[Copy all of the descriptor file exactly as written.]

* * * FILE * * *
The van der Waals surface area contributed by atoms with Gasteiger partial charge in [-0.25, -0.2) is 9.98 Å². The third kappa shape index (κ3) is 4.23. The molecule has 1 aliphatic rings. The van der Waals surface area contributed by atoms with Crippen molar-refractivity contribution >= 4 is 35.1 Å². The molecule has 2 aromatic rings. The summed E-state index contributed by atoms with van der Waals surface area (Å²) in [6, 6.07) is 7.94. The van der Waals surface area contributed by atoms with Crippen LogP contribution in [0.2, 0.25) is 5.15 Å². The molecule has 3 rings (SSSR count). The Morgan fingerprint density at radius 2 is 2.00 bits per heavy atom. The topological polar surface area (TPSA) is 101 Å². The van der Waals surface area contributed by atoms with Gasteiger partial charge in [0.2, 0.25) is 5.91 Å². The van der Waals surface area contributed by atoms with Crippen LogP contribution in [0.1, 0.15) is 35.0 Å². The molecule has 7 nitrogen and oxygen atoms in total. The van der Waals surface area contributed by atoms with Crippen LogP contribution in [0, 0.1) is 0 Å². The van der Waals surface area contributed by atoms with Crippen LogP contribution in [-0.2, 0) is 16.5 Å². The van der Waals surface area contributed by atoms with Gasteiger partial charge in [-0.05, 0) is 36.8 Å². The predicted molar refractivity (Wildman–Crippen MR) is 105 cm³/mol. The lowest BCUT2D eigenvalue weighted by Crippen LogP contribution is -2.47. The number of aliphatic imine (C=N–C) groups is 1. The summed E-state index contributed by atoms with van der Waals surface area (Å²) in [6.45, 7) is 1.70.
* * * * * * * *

The van der Waals surface area contributed by atoms with Gasteiger partial charge in [-0.25, -0.2) is 9.98 Å². The third kappa shape index (κ3) is 4.23. The molecule has 1 aliphatic rings. The van der Waals surface area contributed by atoms with Crippen molar-refractivity contribution >= 4 is 35.1 Å². The molecule has 2 aromatic rings. The summed E-state index contributed by atoms with van der Waals surface area (Å²) in [6, 6.07) is 7.94. The van der Waals surface area contributed by atoms with Crippen LogP contribution in [0.2, 0.25) is 5.15 Å². The molecule has 3 rings (SSSR count). The Morgan fingerprint density at radius 2 is 2.00 bits per heavy atom. The topological polar surface area (TPSA) is 101 Å². The van der Waals surface area contributed by atoms with Gasteiger partial charge in [0.2, 0.25) is 5.91 Å². The van der Waals surface area contributed by atoms with Crippen LogP contribution in [0.1, 0.15) is 35.0 Å². The molecule has 7 nitrogen and oxygen atoms in total. The van der Waals surface area contributed by atoms with Crippen LogP contribution in [0, 0.1) is 0 Å². The van der Waals surface area contributed by atoms with Crippen LogP contribution in [-0.2, 0) is 16.5 Å². The van der Waals surface area contributed by atoms with Gasteiger partial charge in [-0.05, 0) is 36.8 Å². The predicted molar refractivity (Wildman–Crippen MR) is 105 cm³/mol. The lowest BCUT2D eigenvalue weighted by Crippen LogP contribution is -2.47. The number of aliphatic imine (C=N–C) groups is 1. The summed E-state index contributed by atoms with van der Waals surface area (Å²) in [6.45, 7) is 1.70.